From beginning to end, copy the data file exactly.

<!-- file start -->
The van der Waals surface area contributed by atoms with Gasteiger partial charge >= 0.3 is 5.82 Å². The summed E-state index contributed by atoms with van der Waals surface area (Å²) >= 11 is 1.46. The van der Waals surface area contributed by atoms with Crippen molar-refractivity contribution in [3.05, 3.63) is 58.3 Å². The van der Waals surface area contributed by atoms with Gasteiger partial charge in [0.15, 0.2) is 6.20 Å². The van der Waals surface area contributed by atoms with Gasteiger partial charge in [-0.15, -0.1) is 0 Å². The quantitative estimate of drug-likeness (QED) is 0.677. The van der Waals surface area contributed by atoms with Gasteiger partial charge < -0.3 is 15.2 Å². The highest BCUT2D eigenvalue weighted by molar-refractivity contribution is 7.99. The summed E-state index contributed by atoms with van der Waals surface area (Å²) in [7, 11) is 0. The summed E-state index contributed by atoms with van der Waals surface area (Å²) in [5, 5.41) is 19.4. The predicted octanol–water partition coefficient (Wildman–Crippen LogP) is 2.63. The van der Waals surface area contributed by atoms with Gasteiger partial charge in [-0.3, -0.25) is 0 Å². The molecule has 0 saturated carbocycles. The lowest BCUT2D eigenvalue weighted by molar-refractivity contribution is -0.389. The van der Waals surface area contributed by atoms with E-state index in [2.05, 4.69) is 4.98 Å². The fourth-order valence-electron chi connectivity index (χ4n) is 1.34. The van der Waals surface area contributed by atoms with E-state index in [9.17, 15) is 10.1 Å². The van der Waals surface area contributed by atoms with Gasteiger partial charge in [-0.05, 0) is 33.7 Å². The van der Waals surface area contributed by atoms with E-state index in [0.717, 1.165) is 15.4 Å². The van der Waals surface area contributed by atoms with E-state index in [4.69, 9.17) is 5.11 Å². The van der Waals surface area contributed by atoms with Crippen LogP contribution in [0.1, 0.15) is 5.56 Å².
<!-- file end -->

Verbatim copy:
The van der Waals surface area contributed by atoms with Gasteiger partial charge >= 0.3 is 5.82 Å². The summed E-state index contributed by atoms with van der Waals surface area (Å²) >= 11 is 1.46. The van der Waals surface area contributed by atoms with Crippen molar-refractivity contribution in [3.05, 3.63) is 58.3 Å². The van der Waals surface area contributed by atoms with Gasteiger partial charge in [0.15, 0.2) is 6.20 Å². The van der Waals surface area contributed by atoms with Gasteiger partial charge in [-0.15, -0.1) is 0 Å². The quantitative estimate of drug-likeness (QED) is 0.677. The van der Waals surface area contributed by atoms with Gasteiger partial charge < -0.3 is 15.2 Å². The highest BCUT2D eigenvalue weighted by molar-refractivity contribution is 7.99. The summed E-state index contributed by atoms with van der Waals surface area (Å²) in [7, 11) is 0. The summed E-state index contributed by atoms with van der Waals surface area (Å²) in [5, 5.41) is 19.4. The predicted octanol–water partition coefficient (Wildman–Crippen LogP) is 2.63. The van der Waals surface area contributed by atoms with Gasteiger partial charge in [-0.3, -0.25) is 0 Å². The molecule has 0 saturated carbocycles. The lowest BCUT2D eigenvalue weighted by molar-refractivity contribution is -0.389. The van der Waals surface area contributed by atoms with E-state index in [2.05, 4.69) is 4.98 Å². The fourth-order valence-electron chi connectivity index (χ4n) is 1.34. The van der Waals surface area contributed by atoms with E-state index in [9.17, 15) is 10.1 Å². The van der Waals surface area contributed by atoms with Gasteiger partial charge in [-0.05, 0) is 33.7 Å². The van der Waals surface area contributed by atoms with E-state index in [0.717, 1.165) is 15.4 Å². The van der Waals surface area contributed by atoms with E-state index in [4.69, 9.17) is 5.11 Å². The van der Waals surface area contributed by atoms with Crippen LogP contribution in [0.1, 0.15) is 5.56 Å².